Full Size Piano Keyboard – Head To Our Team Next To Uncover More Information..
The term “electronic keyboard” refers to any instrument that produces sound by the pressing or striking of keys, and uses electricity, in some way, to facilitate the roll-out of that sound. The use of an electronic keyboard to produce music follows an inevitable evolutionary line from the very first musical keyboard instruments, the pipe organ, clavichord, and harpsichord. The pipe organ is the oldest of these, initially designed by the Romans in the 3rd century B.C., and referred to as hydraulis. The hydraulis produced sound by forcing air through reed pipes, and was powered through a manual water pump or a natural water source like a waterfall.
From it’s first manifestation in ancient Rome till the 14th century, the organ remained the sole keyboard instrument. It often did not feature a keyboard whatsoever, instead utilizing large levers or buttons that have been operated by using the whole hand.
The subsequent appearance in the clavichord and harpsichord in the 1300’s was accelerated by the standardization from the 12-tone keyboard of white natural keys and black sharp/flat keys seen in all keyboard instruments these days. The popularity of the clavichord and harpsichord was eventually eclipsed through the development and widespread adoption from the piano in the 18th century. The weighted piano keyboard was actually a revolutionary advancement in acoustic musical keyboards since a pianist could vary the amount (or dynamics) in the sound the instrument made by varying the force in which each key was struck.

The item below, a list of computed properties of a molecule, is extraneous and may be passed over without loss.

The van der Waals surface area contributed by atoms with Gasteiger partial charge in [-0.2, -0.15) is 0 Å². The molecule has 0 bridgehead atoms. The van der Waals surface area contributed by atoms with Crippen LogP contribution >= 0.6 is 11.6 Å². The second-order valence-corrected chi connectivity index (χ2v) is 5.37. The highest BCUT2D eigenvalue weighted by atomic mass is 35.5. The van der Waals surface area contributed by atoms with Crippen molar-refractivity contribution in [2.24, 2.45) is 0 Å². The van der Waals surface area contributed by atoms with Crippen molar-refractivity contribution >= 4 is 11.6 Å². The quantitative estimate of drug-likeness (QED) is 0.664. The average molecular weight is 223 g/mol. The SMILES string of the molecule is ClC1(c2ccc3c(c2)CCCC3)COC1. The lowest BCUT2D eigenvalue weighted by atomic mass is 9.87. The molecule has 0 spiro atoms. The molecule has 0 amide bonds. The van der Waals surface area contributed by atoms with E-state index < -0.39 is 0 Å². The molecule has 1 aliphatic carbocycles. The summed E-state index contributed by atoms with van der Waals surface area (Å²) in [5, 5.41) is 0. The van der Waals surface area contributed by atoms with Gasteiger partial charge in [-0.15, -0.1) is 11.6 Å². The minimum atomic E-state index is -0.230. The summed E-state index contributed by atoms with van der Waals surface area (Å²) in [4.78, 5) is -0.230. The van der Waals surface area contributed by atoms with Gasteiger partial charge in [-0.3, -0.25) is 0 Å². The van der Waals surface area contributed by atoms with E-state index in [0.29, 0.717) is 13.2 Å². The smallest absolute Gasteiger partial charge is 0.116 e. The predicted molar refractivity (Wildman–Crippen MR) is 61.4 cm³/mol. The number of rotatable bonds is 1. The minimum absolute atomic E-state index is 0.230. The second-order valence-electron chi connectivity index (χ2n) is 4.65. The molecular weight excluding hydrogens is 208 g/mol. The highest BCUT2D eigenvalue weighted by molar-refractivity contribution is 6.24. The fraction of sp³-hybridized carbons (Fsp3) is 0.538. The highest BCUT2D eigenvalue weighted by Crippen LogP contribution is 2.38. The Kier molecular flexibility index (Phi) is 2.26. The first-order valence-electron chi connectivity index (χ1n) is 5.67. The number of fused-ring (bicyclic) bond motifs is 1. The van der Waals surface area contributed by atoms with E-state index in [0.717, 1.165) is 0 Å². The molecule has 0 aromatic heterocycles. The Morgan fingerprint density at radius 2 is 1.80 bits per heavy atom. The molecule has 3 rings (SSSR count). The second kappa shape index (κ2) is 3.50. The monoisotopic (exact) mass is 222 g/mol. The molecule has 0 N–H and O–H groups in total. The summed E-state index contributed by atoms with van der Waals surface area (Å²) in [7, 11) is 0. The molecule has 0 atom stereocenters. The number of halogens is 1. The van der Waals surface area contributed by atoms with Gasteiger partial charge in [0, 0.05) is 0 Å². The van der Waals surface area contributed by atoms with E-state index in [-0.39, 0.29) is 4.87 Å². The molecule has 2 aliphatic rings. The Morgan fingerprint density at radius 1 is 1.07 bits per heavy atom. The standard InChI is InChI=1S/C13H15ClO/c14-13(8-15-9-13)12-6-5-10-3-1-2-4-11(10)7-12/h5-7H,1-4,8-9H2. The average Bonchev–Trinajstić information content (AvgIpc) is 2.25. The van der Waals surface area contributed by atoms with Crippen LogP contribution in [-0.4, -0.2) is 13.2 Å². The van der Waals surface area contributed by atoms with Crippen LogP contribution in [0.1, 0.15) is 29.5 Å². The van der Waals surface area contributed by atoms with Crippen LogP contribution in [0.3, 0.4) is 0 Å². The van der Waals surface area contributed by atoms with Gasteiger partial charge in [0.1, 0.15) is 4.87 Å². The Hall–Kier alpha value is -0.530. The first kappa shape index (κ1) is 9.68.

The emergence of electronic sound technology in the 18th century was the following essential part of the development of the modern electronic keyboard. The first electrified musical instrument was regarded as the Denis d’or (built by Vaclav Prokop Dovis), dating from about 1753. This is shortly accompanied by the “clavecin electrique” invented by Jean Baptiste Thillaie de Laborde around 1760. The former instrument was made up of over 700 strings temporarily electrified to enhance their sonic qualities. The later was a keyboard instrument featuring plectra, or picks, which were activated electrically.
While being electrified, neither the Denis d’or or the clavecin used electricity as a sound source. In 1876, Elisha Gray invented such an instrument called the “musical telegraph.,” which was, essentially, the very first analog electronic synthesizer. Gray found that he could control sound coming from a self-vibrating electromagnetic circuit, and thus invented a simple single note oscillator. His musical telegraph created sounds from your electromagnetic oscillation of steel reeds and transmitted them over a telephone line. Grey went on to include a basic loudspeaker into his later models which was made up of a diaphragm vibrating in a magnetic field, making the tone oscillator audible.
Lee De Forrest, the self-styled “Father Of Radio,” was the following major contributor to the creation of the electronic keyboard. In 1906 he invented the triode electronic valve or “audion valve.” The audion valve was the very first thermionic valve or “vacuum tube,” and De Forrest built the very first vacuum tube instrument, the digital upright piano in 1915. The vacuum tube became an important element of electronic instruments for the following fifty years till the emergence and widespread adoption of transistor technology.
The decade from the 1920’s brought a great deal of new electronic instruments onto the scene like the Theremin, the Ondes Martenot, as well as the Trautonium.